We love using SQS, and we are seeing a lot of usage of the service throughout the world. We have given it a facelift to fall in line with the rest of the system. We are looking to add in the ability to view messages that are in the queue, so this isn't done yet. If you have any other queuing tools you use, we are working on integrating more of them. Rabbit MQ will probably be our next one, but let us know.

When you have a few queues, it will look like this. You can see that there is one message in the EMAIL_SEND queue.

.Clicking into a queue, you can see details about the queue. You can add items to the queue here, and if if is connected to a lambda, you can test out that infrastructure as well.


We're adding support for AWS EKS (Elastic Kubernetes Service). You can view your clusters to start with, more features to come.

# Terminal

The new Terminal page allows you to view and run our cli commands. We have not released our CLI in the wild, but this is the early underpinnings of it. We foresee being able to do things like the following:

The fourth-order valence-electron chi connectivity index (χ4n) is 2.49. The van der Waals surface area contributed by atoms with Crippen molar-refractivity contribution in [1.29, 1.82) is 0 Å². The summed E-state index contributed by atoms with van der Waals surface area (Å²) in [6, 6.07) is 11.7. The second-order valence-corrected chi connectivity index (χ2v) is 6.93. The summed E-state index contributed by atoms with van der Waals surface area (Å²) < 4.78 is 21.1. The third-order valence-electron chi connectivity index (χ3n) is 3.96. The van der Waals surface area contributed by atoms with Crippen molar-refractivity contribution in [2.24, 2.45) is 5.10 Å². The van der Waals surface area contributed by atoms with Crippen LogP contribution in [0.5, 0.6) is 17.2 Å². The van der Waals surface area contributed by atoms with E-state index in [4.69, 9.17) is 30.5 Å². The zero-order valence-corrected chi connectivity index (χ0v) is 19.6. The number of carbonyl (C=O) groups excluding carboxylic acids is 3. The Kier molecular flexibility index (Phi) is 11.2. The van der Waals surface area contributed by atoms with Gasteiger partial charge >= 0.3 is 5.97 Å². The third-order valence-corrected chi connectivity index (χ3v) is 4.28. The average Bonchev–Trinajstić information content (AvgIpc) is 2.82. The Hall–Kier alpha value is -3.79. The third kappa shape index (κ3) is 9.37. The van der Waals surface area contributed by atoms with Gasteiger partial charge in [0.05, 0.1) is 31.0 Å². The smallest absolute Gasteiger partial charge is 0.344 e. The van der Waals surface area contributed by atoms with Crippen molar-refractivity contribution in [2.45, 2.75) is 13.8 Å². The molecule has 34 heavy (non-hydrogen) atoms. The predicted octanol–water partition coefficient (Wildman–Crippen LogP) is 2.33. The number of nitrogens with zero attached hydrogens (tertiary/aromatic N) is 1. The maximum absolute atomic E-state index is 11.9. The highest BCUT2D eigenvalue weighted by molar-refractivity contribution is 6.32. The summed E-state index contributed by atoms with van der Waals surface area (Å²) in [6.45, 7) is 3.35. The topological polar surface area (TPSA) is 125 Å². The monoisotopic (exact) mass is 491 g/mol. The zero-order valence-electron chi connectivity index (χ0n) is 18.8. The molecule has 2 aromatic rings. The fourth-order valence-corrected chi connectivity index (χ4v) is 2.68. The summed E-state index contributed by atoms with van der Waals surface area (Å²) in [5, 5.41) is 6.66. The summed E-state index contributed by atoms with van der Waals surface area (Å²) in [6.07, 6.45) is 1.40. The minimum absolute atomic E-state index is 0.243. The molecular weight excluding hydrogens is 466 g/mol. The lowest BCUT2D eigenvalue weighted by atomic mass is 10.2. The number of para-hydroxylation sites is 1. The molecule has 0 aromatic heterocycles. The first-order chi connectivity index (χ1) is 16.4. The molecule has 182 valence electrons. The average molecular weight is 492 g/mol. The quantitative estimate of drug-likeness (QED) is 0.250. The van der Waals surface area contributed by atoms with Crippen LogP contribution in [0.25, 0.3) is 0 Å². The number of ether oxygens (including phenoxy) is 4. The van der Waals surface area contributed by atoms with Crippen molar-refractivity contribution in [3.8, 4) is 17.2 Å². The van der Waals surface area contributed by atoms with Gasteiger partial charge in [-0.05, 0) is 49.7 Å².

• commandeer localstack start
  • commandeer localstack stop
  • commandeer ansible install
  • commandeer docker containers list

These are the early days of it, but this is going to be really powerful when integrating into you CI/CD pipelines.


We have given IAM a facelift as well. This is in preparation for our teams offering, where we plan to make managing your Users, Groups, and Roles a much simpler process. Stay tuned for this, but in the meantime you can enjoy our cleaner pages in IAM.

# IAM Dashboard

There is now a jump off point for IAM, allowing you to view information at a glance. This will continue to get expanded upon in the next few months.

Jumping into the Users, Groups, and Roles now gives you are unified look. Below you can see the Users page.

Lastly, you can see how the detail pages also look. Below the user detail.

Again, stay tuned for some very exciting features around IAM, including key validators, and the ability to manage your teams more seamlessly using IAC and our front end tooling.